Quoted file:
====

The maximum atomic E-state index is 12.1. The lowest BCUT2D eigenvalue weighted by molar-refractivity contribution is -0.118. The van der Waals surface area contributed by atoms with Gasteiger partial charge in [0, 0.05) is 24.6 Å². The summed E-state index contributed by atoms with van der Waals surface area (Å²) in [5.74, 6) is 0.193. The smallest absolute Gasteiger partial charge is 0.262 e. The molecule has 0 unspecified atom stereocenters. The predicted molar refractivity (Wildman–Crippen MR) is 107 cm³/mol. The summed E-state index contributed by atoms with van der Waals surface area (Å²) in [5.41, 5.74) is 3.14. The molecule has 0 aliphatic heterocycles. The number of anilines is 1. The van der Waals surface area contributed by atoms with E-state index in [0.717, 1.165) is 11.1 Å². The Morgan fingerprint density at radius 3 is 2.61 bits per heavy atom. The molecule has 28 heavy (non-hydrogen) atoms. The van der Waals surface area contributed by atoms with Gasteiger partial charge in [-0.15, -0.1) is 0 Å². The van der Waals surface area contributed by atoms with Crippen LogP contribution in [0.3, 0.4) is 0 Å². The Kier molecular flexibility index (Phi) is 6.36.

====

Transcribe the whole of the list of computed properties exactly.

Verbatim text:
The maximum atomic E-state index is 12.1. The lowest BCUT2D eigenvalue weighted by molar-refractivity contribution is -0.118. The van der Waals surface area contributed by atoms with Gasteiger partial charge in [0, 0.05) is 24.6 Å². The summed E-state index contributed by atoms with van der Waals surface area (Å²) in [5.74, 6) is 0.193. The smallest absolute Gasteiger partial charge is 0.262 e. The molecule has 0 unspecified atom stereocenters. The predicted molar refractivity (Wildman–Crippen MR) is 107 cm³/mol. The summed E-state index contributed by atoms with van der Waals surface area (Å²) in [5.41, 5.74) is 3.14. The molecule has 0 aliphatic heterocycles. The number of anilines is 1. The van der Waals surface area contributed by atoms with E-state index in [0.717, 1.165) is 11.1 Å². The Morgan fingerprint density at radius 3 is 2.61 bits per heavy atom. The molecule has 28 heavy (non-hydrogen) atoms. The van der Waals surface area contributed by atoms with Gasteiger partial charge in [-0.15, -0.1) is 0 Å². The van der Waals surface area contributed by atoms with Crippen LogP contribution in [0.3, 0.4) is 0 Å². The Kier molecular flexibility index (Phi) is 6.36.